In November 2016 we sold Sojournie, mortgaged the hell out of the house, and bought Impulse II (we changed the name to Dog Star), another Alan Wright design but this time 42 feet and designed to be capable of sailing an ocean. It’s a very safe and well built boat but most importantly it has a *hot shower*.
Although we’d been sailing for a few years, before we went offshore we wanted to get more skills, so last year Robin and I did the RYA Coastal Skipper course at Sail Nelson. Iris came with us and she did her Level 1, Competent Crew. I was really proud of how well she went on this course and how good our instructor was with a child. She knows more knots that I do now. I really benefited from the boat handling part of this course. Prior to this I’d been struggling with berthing the boat (read: I was terrified of it, avoided doing it at all costs and yelled a lot when doing it) and after this course I became the person who usually berths our boat. I feel quite pleased with myself when I do it, but I’m still relieved when (if) we don’t hit anything. It’s very easy for me to to sit back and let Robin do the things that seem out of my comfort zone – some of these skills are intimidating – and it’s been important to me not to do this (too much).
Iris making knots and pasting them into her journal with explanations on how to make them and when to use them
We also wanted some experience sailing offshore. Kim, a boatbuilder who had surveyed Dog Star before we bought her, was delivering a 54ft Moody to/from Noumea and was generous enough to take us as crew – Robin went in May, Auckland-Noumea, and I went in September, Noumea-Auckland. Kim and Craig, the other crew member, have been sailing many years and have both done the Sydney-Hobart race. I knew I was in good hands and I felt relaxed enough to spend the passage focused on the task at hand (talking Kim into shaving off his moustache). In all honesty it was an unusually calm passage and may have lulled me into a false sense of security about the ease of offshore passages. I’m still holding onto the idea that getting out of Wellington harbour is supposed to be the hardest part.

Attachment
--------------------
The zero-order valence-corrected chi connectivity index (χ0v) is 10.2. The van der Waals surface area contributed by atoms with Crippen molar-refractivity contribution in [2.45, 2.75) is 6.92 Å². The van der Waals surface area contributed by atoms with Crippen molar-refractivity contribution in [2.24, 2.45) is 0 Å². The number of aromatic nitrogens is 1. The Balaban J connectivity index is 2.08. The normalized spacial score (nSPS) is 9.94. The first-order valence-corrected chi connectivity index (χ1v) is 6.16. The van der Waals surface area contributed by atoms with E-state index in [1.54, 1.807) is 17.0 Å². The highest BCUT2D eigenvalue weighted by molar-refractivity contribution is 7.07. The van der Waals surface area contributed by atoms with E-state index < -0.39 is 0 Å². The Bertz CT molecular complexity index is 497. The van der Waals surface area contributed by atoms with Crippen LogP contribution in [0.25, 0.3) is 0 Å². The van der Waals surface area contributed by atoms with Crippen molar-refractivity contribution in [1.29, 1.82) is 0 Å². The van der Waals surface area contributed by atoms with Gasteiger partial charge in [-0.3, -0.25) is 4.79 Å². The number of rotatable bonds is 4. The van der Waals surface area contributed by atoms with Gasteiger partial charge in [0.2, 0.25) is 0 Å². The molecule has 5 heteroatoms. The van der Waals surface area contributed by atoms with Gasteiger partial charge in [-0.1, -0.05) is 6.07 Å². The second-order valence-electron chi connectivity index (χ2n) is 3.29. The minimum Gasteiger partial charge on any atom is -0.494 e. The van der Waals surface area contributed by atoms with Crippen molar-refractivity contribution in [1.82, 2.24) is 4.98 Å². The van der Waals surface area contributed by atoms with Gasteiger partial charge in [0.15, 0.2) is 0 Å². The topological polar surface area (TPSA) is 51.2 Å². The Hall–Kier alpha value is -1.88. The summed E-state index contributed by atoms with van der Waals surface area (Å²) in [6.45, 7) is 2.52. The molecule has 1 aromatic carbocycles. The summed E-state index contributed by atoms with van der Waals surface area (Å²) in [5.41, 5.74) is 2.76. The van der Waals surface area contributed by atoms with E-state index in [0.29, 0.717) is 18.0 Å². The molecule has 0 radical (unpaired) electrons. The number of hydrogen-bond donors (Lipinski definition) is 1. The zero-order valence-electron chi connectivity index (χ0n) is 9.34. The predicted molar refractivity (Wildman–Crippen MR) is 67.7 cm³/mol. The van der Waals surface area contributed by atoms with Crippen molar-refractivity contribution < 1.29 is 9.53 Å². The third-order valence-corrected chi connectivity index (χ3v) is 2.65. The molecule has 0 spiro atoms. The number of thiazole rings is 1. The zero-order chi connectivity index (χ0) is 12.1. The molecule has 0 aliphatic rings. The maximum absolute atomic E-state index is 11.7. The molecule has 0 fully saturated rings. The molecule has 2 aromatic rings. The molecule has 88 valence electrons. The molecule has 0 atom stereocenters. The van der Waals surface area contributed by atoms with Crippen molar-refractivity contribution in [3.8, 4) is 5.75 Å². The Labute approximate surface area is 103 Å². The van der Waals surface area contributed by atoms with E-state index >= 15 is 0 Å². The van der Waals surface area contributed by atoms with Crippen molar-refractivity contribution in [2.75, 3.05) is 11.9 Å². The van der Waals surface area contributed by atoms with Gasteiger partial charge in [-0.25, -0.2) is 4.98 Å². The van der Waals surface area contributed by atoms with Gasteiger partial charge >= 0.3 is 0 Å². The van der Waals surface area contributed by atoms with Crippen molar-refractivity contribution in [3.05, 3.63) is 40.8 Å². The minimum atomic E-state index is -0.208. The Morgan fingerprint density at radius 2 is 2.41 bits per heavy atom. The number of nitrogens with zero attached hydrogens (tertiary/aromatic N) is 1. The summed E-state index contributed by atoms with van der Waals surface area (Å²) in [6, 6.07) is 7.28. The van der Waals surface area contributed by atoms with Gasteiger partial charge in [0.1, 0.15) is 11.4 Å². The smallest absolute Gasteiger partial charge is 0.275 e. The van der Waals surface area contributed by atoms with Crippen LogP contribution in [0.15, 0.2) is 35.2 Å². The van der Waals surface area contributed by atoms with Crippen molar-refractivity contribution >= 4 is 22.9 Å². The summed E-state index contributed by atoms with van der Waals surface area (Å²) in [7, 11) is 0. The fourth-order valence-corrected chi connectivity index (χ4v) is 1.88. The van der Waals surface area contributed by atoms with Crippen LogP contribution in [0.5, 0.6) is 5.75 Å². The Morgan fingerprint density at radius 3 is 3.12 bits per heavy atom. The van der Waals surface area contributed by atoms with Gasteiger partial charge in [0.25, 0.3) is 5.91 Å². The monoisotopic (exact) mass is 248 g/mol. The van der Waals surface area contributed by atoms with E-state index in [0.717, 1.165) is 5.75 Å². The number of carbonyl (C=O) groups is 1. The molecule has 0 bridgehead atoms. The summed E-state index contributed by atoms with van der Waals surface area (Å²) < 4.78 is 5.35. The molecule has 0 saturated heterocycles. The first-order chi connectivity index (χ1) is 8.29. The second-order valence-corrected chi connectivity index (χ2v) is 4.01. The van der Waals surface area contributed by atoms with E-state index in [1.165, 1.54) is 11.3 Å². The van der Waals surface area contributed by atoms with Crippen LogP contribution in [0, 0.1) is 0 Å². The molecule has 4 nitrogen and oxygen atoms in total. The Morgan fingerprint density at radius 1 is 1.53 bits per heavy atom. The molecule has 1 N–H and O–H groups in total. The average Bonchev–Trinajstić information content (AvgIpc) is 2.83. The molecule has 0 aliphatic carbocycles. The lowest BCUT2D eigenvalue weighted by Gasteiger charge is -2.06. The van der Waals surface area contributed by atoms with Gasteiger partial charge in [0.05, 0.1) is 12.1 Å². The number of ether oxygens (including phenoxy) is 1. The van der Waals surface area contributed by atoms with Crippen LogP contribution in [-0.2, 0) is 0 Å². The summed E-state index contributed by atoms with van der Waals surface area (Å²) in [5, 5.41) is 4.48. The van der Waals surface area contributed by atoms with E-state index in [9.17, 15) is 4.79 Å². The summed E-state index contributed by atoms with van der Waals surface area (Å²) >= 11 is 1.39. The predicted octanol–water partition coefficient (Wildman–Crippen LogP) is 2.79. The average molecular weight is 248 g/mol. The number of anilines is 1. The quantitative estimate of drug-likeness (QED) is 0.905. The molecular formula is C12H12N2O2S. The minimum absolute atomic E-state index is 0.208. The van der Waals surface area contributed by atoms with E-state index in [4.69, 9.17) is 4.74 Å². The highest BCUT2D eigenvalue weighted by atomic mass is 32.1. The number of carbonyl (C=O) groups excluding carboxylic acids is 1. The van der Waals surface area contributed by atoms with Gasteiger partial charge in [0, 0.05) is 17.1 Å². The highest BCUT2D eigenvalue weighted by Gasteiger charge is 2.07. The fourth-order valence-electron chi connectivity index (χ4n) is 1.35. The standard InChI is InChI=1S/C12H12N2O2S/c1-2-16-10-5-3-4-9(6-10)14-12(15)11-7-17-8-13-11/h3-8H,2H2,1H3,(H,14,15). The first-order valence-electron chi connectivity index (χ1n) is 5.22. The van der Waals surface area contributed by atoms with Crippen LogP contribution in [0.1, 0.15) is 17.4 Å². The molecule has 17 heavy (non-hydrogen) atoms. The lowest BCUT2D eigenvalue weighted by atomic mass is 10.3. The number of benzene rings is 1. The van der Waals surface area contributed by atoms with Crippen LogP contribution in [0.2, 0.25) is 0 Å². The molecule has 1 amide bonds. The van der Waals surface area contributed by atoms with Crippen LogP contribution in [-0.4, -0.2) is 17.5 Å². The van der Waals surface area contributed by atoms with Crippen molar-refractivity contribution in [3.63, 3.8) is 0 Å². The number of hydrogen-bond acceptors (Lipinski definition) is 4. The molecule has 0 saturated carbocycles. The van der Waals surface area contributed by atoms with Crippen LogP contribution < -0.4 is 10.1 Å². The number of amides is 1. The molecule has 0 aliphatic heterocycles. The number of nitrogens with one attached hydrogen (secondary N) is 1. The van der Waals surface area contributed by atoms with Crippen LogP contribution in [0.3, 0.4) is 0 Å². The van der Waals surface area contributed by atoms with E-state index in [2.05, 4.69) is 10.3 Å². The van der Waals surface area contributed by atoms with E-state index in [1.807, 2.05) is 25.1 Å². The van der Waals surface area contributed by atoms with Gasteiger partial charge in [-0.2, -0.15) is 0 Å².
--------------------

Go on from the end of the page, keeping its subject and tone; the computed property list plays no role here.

Calm conditions Noumea-Auckland
A lot of last year and the first few months of this year were spent working on Dog Star. We’ve been lucky to have people like Kim, the boatbuilder, and Travis, diesel engineer, to help us, as well as Craig to give us advice and encouragement and generally be enthusiastic about the whole idea of going offshore. The boat maintenance was another area I found intimidating, and although my knowledge and skill level is nowhere near Robin’s and I don’t know what anything is called, I get into the engine bay and go up the mast.
The blue whatsit diesel thingy
In truth, the hardest part of all this wasn’t learning to sail but figuring out how to leave our life in Carterton – saying goodbye to family and friends, renting out our house, helping at the last birth. We’re going to get so much good family time together that I think it’s all worth it. So in less than four years, it’s all happening!